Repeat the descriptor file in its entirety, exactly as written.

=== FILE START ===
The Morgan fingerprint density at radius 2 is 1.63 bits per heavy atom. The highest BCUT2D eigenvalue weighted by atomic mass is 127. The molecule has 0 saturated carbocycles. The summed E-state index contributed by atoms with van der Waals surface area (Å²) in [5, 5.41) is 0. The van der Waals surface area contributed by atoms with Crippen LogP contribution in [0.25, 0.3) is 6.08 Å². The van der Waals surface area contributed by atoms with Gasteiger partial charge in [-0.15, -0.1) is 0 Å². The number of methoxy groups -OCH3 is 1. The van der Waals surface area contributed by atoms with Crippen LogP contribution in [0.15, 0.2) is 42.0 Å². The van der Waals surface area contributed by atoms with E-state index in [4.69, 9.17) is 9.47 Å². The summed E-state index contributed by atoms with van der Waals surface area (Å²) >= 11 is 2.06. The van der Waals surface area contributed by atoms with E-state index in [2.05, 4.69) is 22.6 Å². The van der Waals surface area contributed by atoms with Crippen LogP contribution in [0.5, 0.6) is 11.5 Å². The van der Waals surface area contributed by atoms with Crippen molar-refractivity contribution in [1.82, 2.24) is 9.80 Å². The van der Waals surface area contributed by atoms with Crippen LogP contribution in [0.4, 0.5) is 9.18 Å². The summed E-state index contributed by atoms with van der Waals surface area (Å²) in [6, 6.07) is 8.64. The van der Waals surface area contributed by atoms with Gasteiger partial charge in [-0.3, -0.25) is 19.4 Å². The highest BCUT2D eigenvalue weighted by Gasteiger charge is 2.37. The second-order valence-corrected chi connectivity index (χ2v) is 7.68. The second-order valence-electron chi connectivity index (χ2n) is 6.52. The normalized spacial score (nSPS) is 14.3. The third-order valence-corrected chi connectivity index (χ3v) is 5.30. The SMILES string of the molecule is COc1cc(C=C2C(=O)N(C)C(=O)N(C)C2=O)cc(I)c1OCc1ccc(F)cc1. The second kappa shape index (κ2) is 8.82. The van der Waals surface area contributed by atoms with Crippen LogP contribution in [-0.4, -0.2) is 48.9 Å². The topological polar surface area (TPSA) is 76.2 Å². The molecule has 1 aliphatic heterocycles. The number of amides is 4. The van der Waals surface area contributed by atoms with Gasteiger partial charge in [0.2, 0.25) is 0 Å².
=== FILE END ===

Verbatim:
The Morgan fingerprint density at radius 2 is 1.63 bits per heavy atom. The highest BCUT2D eigenvalue weighted by atomic mass is 127. The molecule has 0 saturated carbocycles. The summed E-state index contributed by atoms with van der Waals surface area (Å²) in [5, 5.41) is 0. The van der Waals surface area contributed by atoms with Crippen LogP contribution in [0.25, 0.3) is 6.08 Å². The van der Waals surface area contributed by atoms with Gasteiger partial charge in [-0.15, -0.1) is 0 Å². The number of methoxy groups -OCH3 is 1. The van der Waals surface area contributed by atoms with Crippen LogP contribution in [0.15, 0.2) is 42.0 Å². The van der Waals surface area contributed by atoms with E-state index in [4.69, 9.17) is 9.47 Å². The summed E-state index contributed by atoms with van der Waals surface area (Å²) >= 11 is 2.06. The van der Waals surface area contributed by atoms with E-state index in [2.05, 4.69) is 22.6 Å². The van der Waals surface area contributed by atoms with Crippen LogP contribution in [0.5, 0.6) is 11.5 Å². The van der Waals surface area contributed by atoms with Crippen molar-refractivity contribution in [1.82, 2.24) is 9.80 Å². The van der Waals surface area contributed by atoms with Crippen LogP contribution in [0.4, 0.5) is 9.18 Å². The summed E-state index contributed by atoms with van der Waals surface area (Å²) in [6, 6.07) is 8.64. The van der Waals surface area contributed by atoms with Gasteiger partial charge in [-0.3, -0.25) is 19.4 Å². The highest BCUT2D eigenvalue weighted by Gasteiger charge is 2.37. The second-order valence-corrected chi connectivity index (χ2v) is 7.68. The second-order valence-electron chi connectivity index (χ2n) is 6.52. The normalized spacial score (nSPS) is 14.3. The third-order valence-corrected chi connectivity index (χ3v) is 5.30. The SMILES string of the molecule is COc1cc(C=C2C(=O)N(C)C(=O)N(C)C2=O)cc(I)c1OCc1ccc(F)cc1. The second kappa shape index (κ2) is 8.82. The van der Waals surface area contributed by atoms with Crippen LogP contribution in [-0.4, -0.2) is 48.9 Å². The topological polar surface area (TPSA) is 76.2 Å². The molecule has 1 aliphatic heterocycles. The number of amides is 4. The van der Waals surface area contributed by atoms with Gasteiger partial charge in [0.2, 0.25) is 0 Å².